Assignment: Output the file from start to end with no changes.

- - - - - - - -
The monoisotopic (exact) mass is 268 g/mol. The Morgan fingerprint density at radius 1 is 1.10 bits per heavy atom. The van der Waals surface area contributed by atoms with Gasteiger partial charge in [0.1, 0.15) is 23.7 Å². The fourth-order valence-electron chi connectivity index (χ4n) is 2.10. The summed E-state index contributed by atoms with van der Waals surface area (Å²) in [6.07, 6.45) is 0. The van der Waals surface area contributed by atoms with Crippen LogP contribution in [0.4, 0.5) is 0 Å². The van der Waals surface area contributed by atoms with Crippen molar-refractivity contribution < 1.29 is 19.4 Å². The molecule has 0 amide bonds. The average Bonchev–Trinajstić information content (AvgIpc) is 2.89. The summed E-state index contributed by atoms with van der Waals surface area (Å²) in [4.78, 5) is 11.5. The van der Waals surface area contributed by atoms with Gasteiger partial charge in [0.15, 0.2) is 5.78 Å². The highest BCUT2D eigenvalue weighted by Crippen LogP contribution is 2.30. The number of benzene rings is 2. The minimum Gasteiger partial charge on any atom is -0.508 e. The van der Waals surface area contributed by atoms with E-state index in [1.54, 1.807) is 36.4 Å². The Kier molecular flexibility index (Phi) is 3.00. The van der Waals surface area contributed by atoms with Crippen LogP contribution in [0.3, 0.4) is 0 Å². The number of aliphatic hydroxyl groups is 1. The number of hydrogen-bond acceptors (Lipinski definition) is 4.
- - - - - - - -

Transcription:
The monoisotopic (exact) mass is 268 g/mol. The Morgan fingerprint density at radius 1 is 1.10 bits per heavy atom. The van der Waals surface area contributed by atoms with Gasteiger partial charge in [0.1, 0.15) is 23.7 Å². The fourth-order valence-electron chi connectivity index (χ4n) is 2.10. The summed E-state index contributed by atoms with van der Waals surface area (Å²) in [6.07, 6.45) is 0. The van der Waals surface area contributed by atoms with Crippen LogP contribution in [0.4, 0.5) is 0 Å². The van der Waals surface area contributed by atoms with Crippen molar-refractivity contribution < 1.29 is 19.4 Å². The molecule has 0 amide bonds. The average Bonchev–Trinajstić information content (AvgIpc) is 2.89. The summed E-state index contributed by atoms with van der Waals surface area (Å²) in [4.78, 5) is 11.5. The van der Waals surface area contributed by atoms with Gasteiger partial charge in [0.15, 0.2) is 5.78 Å². The highest BCUT2D eigenvalue weighted by Crippen LogP contribution is 2.30. The number of benzene rings is 2. The minimum Gasteiger partial charge on any atom is -0.508 e. The van der Waals surface area contributed by atoms with E-state index in [1.54, 1.807) is 36.4 Å². The Kier molecular flexibility index (Phi) is 3.00. The van der Waals surface area contributed by atoms with Crippen LogP contribution in [0.3, 0.4) is 0 Å². The number of aliphatic hydroxyl groups is 1. The number of hydrogen-bond acceptors (Lipinski definition) is 4.